Raising my 9 yr old, I did think she was bright. I would have considered her maybe gifted but she has lower EQ, is unaware of her surroundings, needs multiple reminders often and that combination gets her in trouble quite frequently. I had not considered testing her until one week ago when her teacher suggested we get tested. So dd just took her test and got her score. Although I've been reading about WISC-IV test since last week, her score puzzles me. The Dr. who gave dd her test had to leave quickly and explained in 10 minutes what the scores meant but it sounded like Latin to me at that moment. I didn't even get to ask any questions. I would really appreciate it if you could kindly share your knowledge with me.
So this is what I have:
(I took down the specific scores for privacy reasons since this post has been up for a while. I hope it's okay. )
What intersted me were the WMI, PS scores.
30 plus points difference between Verbal and WMI seems strange to me. Does that gap mean something significant? It seems that way to me. She does need multiple reminders for many things ( change your clothes, put your homework away, etc) but now I am worried.
And why are we given the GAI when the FSIQ is already calculated? Is there a specific purpose and usage for GAI?
Could the GAI score be used instead of the FSIQ when applying to programs and schools?
I am pretty sure I'm not even asking all the right questions here but if you could please interpret this puzzling score and teach me what I need to know, I would be truly grateful!
Wow. Those are great scores. The working memory and the processing are significantly lower, making the GAI the better measures of your daughter's abilities. However, they are both still in the high average/ superior range, so there is probably not much to worry about (I'm not an expert, but it's what I was told).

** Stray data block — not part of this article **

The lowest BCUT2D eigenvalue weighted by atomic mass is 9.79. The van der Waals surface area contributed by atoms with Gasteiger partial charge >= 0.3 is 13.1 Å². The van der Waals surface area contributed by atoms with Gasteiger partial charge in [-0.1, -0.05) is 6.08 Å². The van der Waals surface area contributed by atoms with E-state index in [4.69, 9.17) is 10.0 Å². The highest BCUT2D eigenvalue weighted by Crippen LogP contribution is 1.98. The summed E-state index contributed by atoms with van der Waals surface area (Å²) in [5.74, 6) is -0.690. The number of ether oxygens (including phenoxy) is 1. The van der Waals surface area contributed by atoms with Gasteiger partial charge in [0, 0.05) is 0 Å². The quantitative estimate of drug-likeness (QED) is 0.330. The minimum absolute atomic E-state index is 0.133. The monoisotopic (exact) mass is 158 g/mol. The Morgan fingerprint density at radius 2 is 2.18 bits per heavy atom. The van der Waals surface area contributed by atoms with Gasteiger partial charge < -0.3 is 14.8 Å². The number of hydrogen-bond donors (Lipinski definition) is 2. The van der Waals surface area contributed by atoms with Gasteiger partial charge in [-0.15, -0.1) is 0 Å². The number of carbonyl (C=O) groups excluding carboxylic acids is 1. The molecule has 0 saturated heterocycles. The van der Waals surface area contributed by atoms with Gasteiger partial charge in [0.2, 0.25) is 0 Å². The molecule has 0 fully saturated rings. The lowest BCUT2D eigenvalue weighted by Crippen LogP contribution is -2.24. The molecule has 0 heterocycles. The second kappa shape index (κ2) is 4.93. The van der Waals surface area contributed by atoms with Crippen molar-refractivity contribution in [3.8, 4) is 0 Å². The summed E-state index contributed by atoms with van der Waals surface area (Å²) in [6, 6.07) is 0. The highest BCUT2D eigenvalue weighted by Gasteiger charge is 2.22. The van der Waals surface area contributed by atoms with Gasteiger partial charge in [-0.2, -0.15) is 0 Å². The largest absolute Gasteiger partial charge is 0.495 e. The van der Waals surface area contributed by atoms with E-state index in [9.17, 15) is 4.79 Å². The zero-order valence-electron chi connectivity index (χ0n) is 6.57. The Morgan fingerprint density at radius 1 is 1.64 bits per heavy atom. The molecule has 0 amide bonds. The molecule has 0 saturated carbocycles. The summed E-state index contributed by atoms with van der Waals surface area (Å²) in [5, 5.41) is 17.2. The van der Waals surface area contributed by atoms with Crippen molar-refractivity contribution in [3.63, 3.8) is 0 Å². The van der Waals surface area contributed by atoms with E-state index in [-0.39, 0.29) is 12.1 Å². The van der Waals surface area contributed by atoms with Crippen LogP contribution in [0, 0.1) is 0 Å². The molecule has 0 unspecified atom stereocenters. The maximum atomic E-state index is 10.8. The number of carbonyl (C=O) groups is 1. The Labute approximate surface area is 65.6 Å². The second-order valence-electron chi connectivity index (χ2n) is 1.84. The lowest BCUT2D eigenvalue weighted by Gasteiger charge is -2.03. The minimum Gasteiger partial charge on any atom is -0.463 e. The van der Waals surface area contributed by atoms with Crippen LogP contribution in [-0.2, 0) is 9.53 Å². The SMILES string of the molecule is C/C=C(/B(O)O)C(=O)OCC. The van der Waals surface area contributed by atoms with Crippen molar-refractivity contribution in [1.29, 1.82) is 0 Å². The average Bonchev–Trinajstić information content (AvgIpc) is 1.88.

For reference, my son's processing is in the low 120s and the rest of the scores were gifted. He has no serious academic issues- I do notice that some longer problems (word problems) frustrate him a bit and he is a bit slower at timed tests (math facts) than the advanced stuff.
It's very normal for gifted kids to score high on the abstract stuff and lower on working memory and/or processing. It's also pretty normal to have to remind and repeat with kids.
Hi CamMom! Thank you so much for your response. Your respose made me feel better.
My daughter is, according to her teachers, such a weird blend of great and bad that it's hard to pin point who she is. When they expect more from her- she dissapoints, and when they expect nothing- she shocks/amazes them. They said it's very tiring to deal with that. Her third grade teachers have been very vocal about their frustrations. It's a big bunch of very discouraging statements to hear from teachers but a part of me agrees. It's interesting that even her test scores are not a cluster of similar numbers but quite the blend! I guess that is why I feel so uneasy. I am worried that the 32 points is an indication of serious issues that she might have had all this time.
I'll need to learn more about each score to help her with what she needs so that she can have fun learning even in the classroom. Does your son go to a school that supports his giftedness? My daughter's teacher told me that she couldn't do anything more for my daughter even if she's evaluated as gifted. So....I need to start looking really hard for something that could help my child (with no help from her school).
Thank you CamMom and hope you have a wonderful day.